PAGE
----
15. Problem of Evil

Click here to hear episode #15.

The Problem of Evil stands out as the premiere argument against the existence of God. In this episode I critically analyze this argument and offer some possible explanations for the existence of evil in the world. For the book review I take a look at Jesus Under Fire by Michael Wilkins and J.P. Moreland. For the audience question I analyze whether the arguments for God’s existence are too complicated.

See the full transcript.

  1. Hi,

    I’m a weak atheist and I like listening to your podcast. You made the best argument I heard against “The Problem of Evil” argument, yet I can’t escape these two problems:

    1. Most of your arguments sound very similar to the arguments from an abused spouse in defense of the abuser: “He is a good man”, “He has to beat me”, “It’s my fault”, “It’s for my own good”.

    2. Your arguments fail to address animal suffering. The world is set-up so that most life has to eat other life, causing extreme suffering, in order to survive. I can’t see how a benevolent creator would design such a world.
    — Richard    Jun 2, 05:00 AM    #
  2. Kyle, I loved the show, but the transcript won’t show up for me. Is it uploaded? There was one particular point you made that I really liked.


    John Foxe    Sep 19, 01:56 PM    #
  3. Hello,

    Thanks for a thoughtful treatment of the “Problem of Evil.” I agree with the difficulty of logically proving evil proves God does not exist. But I don’t think that’s how most atheists frame the problem. Rather, I think evil makes it unlikely that a theistic God along the lines of the Christian faith exists. That is a different question.

    If you had no other preconceptions about God and simply looked at evil and suffering in the world, would you take that as evidence for or against an all-powerful loving God? I think most people would take it as strong evidence against. Of course one can look at other lines of evidence, but I think an honest account of the problem of evil concludes it argues strongly against the existence of a loving God.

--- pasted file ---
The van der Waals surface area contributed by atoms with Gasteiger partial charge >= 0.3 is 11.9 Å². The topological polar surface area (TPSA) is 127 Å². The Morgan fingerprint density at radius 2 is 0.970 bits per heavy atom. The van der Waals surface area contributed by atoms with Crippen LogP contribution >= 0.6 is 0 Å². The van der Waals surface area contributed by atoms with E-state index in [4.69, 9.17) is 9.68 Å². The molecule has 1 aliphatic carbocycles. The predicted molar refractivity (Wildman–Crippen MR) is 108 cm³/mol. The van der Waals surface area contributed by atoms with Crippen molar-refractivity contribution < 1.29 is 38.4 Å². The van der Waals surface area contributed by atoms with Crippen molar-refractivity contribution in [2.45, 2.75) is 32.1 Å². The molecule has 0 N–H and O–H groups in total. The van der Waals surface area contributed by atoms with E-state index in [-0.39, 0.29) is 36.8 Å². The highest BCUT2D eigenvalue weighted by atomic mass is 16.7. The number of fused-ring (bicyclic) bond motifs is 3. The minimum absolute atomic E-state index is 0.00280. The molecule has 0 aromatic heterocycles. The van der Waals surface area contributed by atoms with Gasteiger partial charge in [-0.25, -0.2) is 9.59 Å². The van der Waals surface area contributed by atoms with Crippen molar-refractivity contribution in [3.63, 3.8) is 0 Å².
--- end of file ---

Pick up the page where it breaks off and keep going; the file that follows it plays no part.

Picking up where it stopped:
Using the abusive spouse analogy above, it’s possible that a man who beat and tormented his wife is a perfectly moral and loving man. But based on the existence of abuse alone, few would make that bet.

    There is also a problem in your argument for why some evil serves a good end. You use the example of people putting criminals in prison (which causes harm for a greater good). Yet later you say that God cannot restrict evil because of the free will problem. Yet that is exactly what prison does — it restricts free will. If you find prisons an acceptable argument for why evil can be justified, shouldn’t you also acknowledge them as showing why limiting free will can be justified?

    I still find the problem of evil strongly argues against the existence of a Christian-type God. Most of the arguments I hear countering this view strike me as fairly intellectual and disconnected with reality. The Plantinga argument that angels might cause earth quakes is a perfect example. You might as well say Sauron causes natural disasters, since that too can’t be proven and perhaps God wants Sauron to have free run of the planet.